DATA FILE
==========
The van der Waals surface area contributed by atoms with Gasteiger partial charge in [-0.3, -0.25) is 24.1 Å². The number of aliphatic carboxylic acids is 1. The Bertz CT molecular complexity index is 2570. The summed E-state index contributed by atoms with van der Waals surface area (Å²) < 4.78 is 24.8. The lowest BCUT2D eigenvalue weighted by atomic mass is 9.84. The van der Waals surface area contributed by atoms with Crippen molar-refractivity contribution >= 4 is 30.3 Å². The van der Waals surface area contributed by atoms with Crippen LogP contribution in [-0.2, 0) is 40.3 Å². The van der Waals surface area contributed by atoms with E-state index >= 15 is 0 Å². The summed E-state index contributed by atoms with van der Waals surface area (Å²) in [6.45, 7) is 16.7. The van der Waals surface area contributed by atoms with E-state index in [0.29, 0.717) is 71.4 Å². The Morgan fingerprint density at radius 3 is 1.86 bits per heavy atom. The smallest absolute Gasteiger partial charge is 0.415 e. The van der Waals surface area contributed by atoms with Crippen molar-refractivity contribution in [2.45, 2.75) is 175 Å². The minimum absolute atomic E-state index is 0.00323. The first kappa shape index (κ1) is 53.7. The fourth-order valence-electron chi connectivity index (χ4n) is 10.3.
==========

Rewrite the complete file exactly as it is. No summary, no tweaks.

The van der Waals surface area contributed by atoms with Gasteiger partial charge in [-0.3, -0.25) is 24.1 Å². The number of aliphatic carboxylic acids is 1. The Bertz CT molecular complexity index is 2570. The summed E-state index contributed by atoms with van der Waals surface area (Å²) < 4.78 is 24.8. The lowest BCUT2D eigenvalue weighted by atomic mass is 9.84. The van der Waals surface area contributed by atoms with Crippen molar-refractivity contribution >= 4 is 30.3 Å². The van der Waals surface area contributed by atoms with Crippen LogP contribution in [-0.2, 0) is 40.3 Å². The van der Waals surface area contributed by atoms with E-state index >= 15 is 0 Å². The summed E-state index contributed by atoms with van der Waals surface area (Å²) in [6.45, 7) is 16.7. The van der Waals surface area contributed by atoms with E-state index in [0.29, 0.717) is 71.4 Å². The Morgan fingerprint density at radius 3 is 1.86 bits per heavy atom. The smallest absolute Gasteiger partial charge is 0.415 e. The van der Waals surface area contributed by atoms with Crippen molar-refractivity contribution in [2.45, 2.75) is 175 Å². The minimum absolute atomic E-state index is 0.00323. The first kappa shape index (κ1) is 53.7. The fourth-order valence-electron chi connectivity index (χ4n) is 10.3.